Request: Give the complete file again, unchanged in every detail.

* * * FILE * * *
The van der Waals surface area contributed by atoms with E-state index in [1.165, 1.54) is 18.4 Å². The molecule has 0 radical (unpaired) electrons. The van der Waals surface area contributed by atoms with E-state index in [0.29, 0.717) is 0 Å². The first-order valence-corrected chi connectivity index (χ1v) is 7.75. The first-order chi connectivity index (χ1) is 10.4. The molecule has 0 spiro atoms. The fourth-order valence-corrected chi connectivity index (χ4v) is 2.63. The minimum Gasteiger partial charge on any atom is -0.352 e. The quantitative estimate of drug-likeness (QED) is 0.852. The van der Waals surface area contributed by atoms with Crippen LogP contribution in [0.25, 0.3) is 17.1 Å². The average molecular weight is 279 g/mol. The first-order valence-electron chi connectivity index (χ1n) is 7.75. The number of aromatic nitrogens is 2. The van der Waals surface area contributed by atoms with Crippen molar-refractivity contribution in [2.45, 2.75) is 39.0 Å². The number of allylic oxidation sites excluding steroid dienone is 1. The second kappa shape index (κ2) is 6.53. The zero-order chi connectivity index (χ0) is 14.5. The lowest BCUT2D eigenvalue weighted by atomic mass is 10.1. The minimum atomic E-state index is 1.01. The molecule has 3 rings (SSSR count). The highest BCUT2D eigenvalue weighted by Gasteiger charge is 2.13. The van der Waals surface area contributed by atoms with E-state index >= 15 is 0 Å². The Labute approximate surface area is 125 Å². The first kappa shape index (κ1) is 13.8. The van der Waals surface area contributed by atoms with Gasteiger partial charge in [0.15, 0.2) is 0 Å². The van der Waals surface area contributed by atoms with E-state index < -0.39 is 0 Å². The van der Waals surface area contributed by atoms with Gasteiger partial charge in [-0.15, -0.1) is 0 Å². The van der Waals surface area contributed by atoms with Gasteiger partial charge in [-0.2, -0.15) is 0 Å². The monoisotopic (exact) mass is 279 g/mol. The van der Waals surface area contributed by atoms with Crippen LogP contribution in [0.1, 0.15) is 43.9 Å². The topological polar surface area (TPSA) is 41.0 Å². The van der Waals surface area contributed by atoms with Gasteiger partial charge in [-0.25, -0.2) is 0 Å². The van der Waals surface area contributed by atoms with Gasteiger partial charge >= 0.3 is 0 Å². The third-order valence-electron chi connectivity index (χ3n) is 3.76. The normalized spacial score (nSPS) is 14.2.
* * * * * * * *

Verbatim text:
The van der Waals surface area contributed by atoms with E-state index in [1.165, 1.54) is 18.4 Å². The molecule has 0 radical (unpaired) electrons. The van der Waals surface area contributed by atoms with E-state index in [0.29, 0.717) is 0 Å². The first-order valence-corrected chi connectivity index (χ1v) is 7.75. The first-order chi connectivity index (χ1) is 10.4. The molecule has 0 spiro atoms. The fourth-order valence-corrected chi connectivity index (χ4v) is 2.63. The minimum Gasteiger partial charge on any atom is -0.352 e. The quantitative estimate of drug-likeness (QED) is 0.852. The van der Waals surface area contributed by atoms with Crippen LogP contribution in [0.25, 0.3) is 17.1 Å². The average molecular weight is 279 g/mol. The first-order valence-electron chi connectivity index (χ1n) is 7.75. The number of aromatic nitrogens is 2. The van der Waals surface area contributed by atoms with Crippen molar-refractivity contribution in [2.45, 2.75) is 39.0 Å². The number of allylic oxidation sites excluding steroid dienone is 1. The second kappa shape index (κ2) is 6.53. The zero-order chi connectivity index (χ0) is 14.5. The lowest BCUT2D eigenvalue weighted by atomic mass is 10.1. The minimum atomic E-state index is 1.01. The molecule has 3 rings (SSSR count). The highest BCUT2D eigenvalue weighted by Gasteiger charge is 2.13. The van der Waals surface area contributed by atoms with E-state index >= 15 is 0 Å². The Labute approximate surface area is 125 Å². The first kappa shape index (κ1) is 13.8. The van der Waals surface area contributed by atoms with Gasteiger partial charge in [0.15, 0.2) is 0 Å². The van der Waals surface area contributed by atoms with E-state index < -0.39 is 0 Å². The van der Waals surface area contributed by atoms with Gasteiger partial charge in [-0.15, -0.1) is 0 Å². The van der Waals surface area contributed by atoms with Gasteiger partial charge in [-0.2, -0.15) is 0 Å². The monoisotopic (exact) mass is 279 g/mol. The van der Waals surface area contributed by atoms with Crippen LogP contribution in [0.1, 0.15) is 43.9 Å². The topological polar surface area (TPSA) is 41.0 Å². The van der Waals surface area contributed by atoms with Gasteiger partial charge in [-0.25, -0.2) is 0 Å². The van der Waals surface area contributed by atoms with Gasteiger partial charge >= 0.3 is 0 Å². The third-order valence-electron chi connectivity index (χ3n) is 3.76. The normalized spacial score (nSPS) is 14.2.